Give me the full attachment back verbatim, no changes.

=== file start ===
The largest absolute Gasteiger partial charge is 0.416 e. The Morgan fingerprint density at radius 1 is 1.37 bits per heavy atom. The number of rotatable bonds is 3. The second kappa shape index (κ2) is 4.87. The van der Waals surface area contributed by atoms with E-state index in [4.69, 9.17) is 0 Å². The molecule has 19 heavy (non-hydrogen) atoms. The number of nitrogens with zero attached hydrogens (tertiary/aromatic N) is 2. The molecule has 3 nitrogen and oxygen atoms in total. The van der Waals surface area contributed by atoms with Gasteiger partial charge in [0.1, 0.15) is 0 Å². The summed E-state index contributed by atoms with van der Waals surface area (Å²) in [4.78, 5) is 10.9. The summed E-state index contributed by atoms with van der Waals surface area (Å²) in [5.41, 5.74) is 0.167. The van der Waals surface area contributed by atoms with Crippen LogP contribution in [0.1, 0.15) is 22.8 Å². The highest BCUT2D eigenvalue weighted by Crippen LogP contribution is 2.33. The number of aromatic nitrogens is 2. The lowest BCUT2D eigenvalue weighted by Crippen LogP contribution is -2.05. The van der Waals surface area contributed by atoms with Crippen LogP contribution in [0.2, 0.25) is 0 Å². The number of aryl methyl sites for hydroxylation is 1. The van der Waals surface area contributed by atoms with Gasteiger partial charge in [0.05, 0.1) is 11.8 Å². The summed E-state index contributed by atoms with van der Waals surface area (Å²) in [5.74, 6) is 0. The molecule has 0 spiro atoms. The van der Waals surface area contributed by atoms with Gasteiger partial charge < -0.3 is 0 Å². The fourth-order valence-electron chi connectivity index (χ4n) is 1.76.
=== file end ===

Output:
The largest absolute Gasteiger partial charge is 0.416 e. The Morgan fingerprint density at radius 1 is 1.37 bits per heavy atom. The number of rotatable bonds is 3. The second kappa shape index (κ2) is 4.87. The van der Waals surface area contributed by atoms with E-state index in [4.69, 9.17) is 0 Å². The molecule has 19 heavy (non-hydrogen) atoms. The number of nitrogens with zero attached hydrogens (tertiary/aromatic N) is 2. The molecule has 3 nitrogen and oxygen atoms in total. The van der Waals surface area contributed by atoms with Gasteiger partial charge in [0.1, 0.15) is 0 Å². The summed E-state index contributed by atoms with van der Waals surface area (Å²) in [4.78, 5) is 10.9. The summed E-state index contributed by atoms with van der Waals surface area (Å²) in [5.41, 5.74) is 0.167. The van der Waals surface area contributed by atoms with Crippen LogP contribution in [0.1, 0.15) is 22.8 Å². The highest BCUT2D eigenvalue weighted by Crippen LogP contribution is 2.33. The number of aromatic nitrogens is 2. The lowest BCUT2D eigenvalue weighted by Crippen LogP contribution is -2.05. The van der Waals surface area contributed by atoms with Crippen LogP contribution in [0.2, 0.25) is 0 Å². The number of aryl methyl sites for hydroxylation is 1. The van der Waals surface area contributed by atoms with Gasteiger partial charge in [0.05, 0.1) is 11.8 Å². The summed E-state index contributed by atoms with van der Waals surface area (Å²) in [5.74, 6) is 0. The molecule has 0 spiro atoms. The van der Waals surface area contributed by atoms with Gasteiger partial charge < -0.3 is 0 Å². The fourth-order valence-electron chi connectivity index (χ4n) is 1.76.